corned beef

Corned / Salt Beef

Corned beef gets its unique flavour and texture by first soaking in a salt bath and then being gently poached. It’s terribly old fashioned, but this is a very good version.

Preparation time: 20 minutes, plus soaking time
Cooking time: 3 hours
Serves 6

1.5–2 kg piece corned or salt beef (silverside)
2 onions, peeled and quartered
3 carrots, cut into 5 cm pieces
2 bay leaves
1 stick celery
handful of parsley stalks
6–8 whole black peppercorns
1/2 star anise (optional, but good)

To serve
12 small carrots
12 small potatoes, scrubbed
1 small cabbage, halved, core removed and cut into 4 cm wedges
2 tablespoons chopped parsley
mustard-flavoured mayonnaise (see note below)

Soak the corned beef in a very large saucepan of cold water for 3–4 hours (or up to 12 hours). Drain, return the beef to the saucepan and cover with plenty of fresh cold water.

Add the onion, carrot, bay leaves, celery, parsley stalks, peppercorns and star anise, if using. Bring to the boil, then reduce the heat, cover and simmer very gently for 2 1/2 hours. Check every now and then and skim the fat from the surface. Remove the vegetables with a slotted spoon and discard. Leave the beef in the poaching liquid and chill until needed.

3 To serve, strain  the poaching liquid into a large saucepan or deep saute pan and bring to the boil. Add the carrots, potatoes and cabbage and simmer for 15 minutes, or until the vegetables are just tender. Slice the beef into 1 cm thick pieces and add to the liquid. Simmer until heated through.

4 Transfer the beef to large pasta bowls and surround with the vegetables. Ladle on a little hot poaching liquid and sprinkle with chopped parsley. Serve with a dollop of mustard-flavoured mayonnaise.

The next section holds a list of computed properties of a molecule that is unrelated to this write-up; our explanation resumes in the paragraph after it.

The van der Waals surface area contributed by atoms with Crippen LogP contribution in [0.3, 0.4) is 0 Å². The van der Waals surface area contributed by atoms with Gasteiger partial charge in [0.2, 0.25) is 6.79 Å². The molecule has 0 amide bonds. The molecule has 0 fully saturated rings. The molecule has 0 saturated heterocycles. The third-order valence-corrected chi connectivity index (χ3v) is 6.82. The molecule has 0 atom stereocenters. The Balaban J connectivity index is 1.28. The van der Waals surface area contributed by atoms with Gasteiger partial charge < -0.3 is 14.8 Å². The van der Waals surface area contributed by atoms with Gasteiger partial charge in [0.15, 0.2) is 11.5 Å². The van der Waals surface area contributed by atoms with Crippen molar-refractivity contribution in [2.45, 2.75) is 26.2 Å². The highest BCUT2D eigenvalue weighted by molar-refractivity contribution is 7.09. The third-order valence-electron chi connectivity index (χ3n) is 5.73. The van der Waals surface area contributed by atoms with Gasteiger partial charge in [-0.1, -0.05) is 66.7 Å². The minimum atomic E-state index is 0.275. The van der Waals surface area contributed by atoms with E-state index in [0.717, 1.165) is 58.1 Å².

Really useful …
To make mustard mayonnaise, stir 1–2 teaspoons Dijon mustard and 1 teaspoon lemon juice into 250 ml homemade or good-quality bought mayonnaise. Taste and add extra mustard to suit your taste.

Corned beef is easily reheated. Save some poaching liquid and simmer the beef in the liquid until warmed through. Cook any fresh vegetables in a separate pan of boiling salted water.

jap gyosa

Pork Gyoza

I recently spent a day in a Japanese kitchen. Aya, my teacher, made making the gyoza dumpling look effortless; my slow and steady process took twice the time, but still tasted ok. Aya’s mum always salts and rinses the cabbage before using, but we found it worked ok without this step.

Pork Gyoza

150g pork mince
1 cup finely shredded cabbage
2 spring onions, finely sliced
1 garlic clove, crushed
2 tsp Japanese soy sauce
2 tsp sake
1 tsp sesame oil
1/2 tsp caster sugar
Pinch of ground white pepper
24 gyoza or gowgee wrappers
2 tsp peanut oil
Japanese soy sauce, to serve

Combine the pork, cabbage, green onion, garlic, soy sauce, sake, sesame oil, caster sugar and pepper in a medium bowl. Place a gyoza wrapper on a clean work surface. Spoon a heaped teaspoonful of pork mixture onto the centre of the wrapper. Brush the edge with a little water. Fold over to enclose the filling. Use your fingertips to pleat the edge 4- 5 times. Place on a plate. Repeat with remaining pork mixture and wrappers.
Heat the peanut oil in a large frying pan over high heat until just smoking. Remove from heat. Arrange dumplings over the base of the frying pan. Return to the heat and cook for 2 minutes or until the base of the dumplings are golden. Sprinkle about 1/4 cup water evenly over the gyozas. Cook, covered, for 3-4 minutes or until gyozas are cooked and the water evaporates. Serve with soy sauce. Makes 24

gyoza 2

Spicy Suppers

Hints of chilli, lime, lemon, garlic, ginger and curry add a punch of flavour to these autumn inspired dishes. Eating healthily never tasted so good!